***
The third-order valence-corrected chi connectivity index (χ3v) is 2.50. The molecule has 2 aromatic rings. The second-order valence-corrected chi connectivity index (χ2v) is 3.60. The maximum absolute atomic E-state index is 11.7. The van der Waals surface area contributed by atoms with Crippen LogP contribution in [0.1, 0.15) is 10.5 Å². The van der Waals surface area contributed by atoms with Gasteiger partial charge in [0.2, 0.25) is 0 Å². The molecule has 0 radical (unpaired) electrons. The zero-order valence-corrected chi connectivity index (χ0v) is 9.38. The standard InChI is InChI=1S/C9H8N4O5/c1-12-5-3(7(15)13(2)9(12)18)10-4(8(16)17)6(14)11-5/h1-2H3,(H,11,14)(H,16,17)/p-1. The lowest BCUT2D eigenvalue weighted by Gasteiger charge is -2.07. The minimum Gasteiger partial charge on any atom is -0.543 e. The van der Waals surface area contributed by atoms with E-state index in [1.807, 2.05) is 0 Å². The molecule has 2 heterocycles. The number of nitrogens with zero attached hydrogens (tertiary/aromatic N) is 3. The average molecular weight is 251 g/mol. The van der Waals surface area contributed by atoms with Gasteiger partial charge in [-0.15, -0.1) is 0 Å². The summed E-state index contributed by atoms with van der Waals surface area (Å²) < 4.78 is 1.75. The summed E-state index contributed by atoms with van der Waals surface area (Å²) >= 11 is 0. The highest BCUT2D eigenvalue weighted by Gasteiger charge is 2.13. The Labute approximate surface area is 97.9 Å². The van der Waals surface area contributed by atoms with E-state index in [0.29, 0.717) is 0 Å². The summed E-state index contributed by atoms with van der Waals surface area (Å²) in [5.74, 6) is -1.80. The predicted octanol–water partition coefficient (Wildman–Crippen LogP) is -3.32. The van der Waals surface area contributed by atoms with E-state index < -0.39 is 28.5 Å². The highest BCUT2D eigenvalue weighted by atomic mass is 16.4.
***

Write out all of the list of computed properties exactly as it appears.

The third-order valence-corrected chi connectivity index (χ3v) is 2.50. The molecule has 2 aromatic rings. The second-order valence-corrected chi connectivity index (χ2v) is 3.60. The maximum absolute atomic E-state index is 11.7. The van der Waals surface area contributed by atoms with Crippen LogP contribution in [0.1, 0.15) is 10.5 Å². The van der Waals surface area contributed by atoms with Gasteiger partial charge in [0.2, 0.25) is 0 Å². The molecule has 0 radical (unpaired) electrons. The zero-order valence-corrected chi connectivity index (χ0v) is 9.38. The standard InChI is InChI=1S/C9H8N4O5/c1-12-5-3(7(15)13(2)9(12)18)10-4(8(16)17)6(14)11-5/h1-2H3,(H,11,14)(H,16,17)/p-1. The lowest BCUT2D eigenvalue weighted by Gasteiger charge is -2.07. The minimum Gasteiger partial charge on any atom is -0.543 e. The van der Waals surface area contributed by atoms with E-state index in [1.807, 2.05) is 0 Å². The molecule has 2 heterocycles. The number of nitrogens with zero attached hydrogens (tertiary/aromatic N) is 3. The average molecular weight is 251 g/mol. The van der Waals surface area contributed by atoms with Gasteiger partial charge in [-0.15, -0.1) is 0 Å². The summed E-state index contributed by atoms with van der Waals surface area (Å²) < 4.78 is 1.75. The summed E-state index contributed by atoms with van der Waals surface area (Å²) >= 11 is 0. The highest BCUT2D eigenvalue weighted by Gasteiger charge is 2.13. The Labute approximate surface area is 97.9 Å². The van der Waals surface area contributed by atoms with E-state index in [0.29, 0.717) is 0 Å². The summed E-state index contributed by atoms with van der Waals surface area (Å²) in [5.74, 6) is -1.80. The predicted octanol–water partition coefficient (Wildman–Crippen LogP) is -3.32. The van der Waals surface area contributed by atoms with E-state index < -0.39 is 28.5 Å². The highest BCUT2D eigenvalue weighted by atomic mass is 16.4.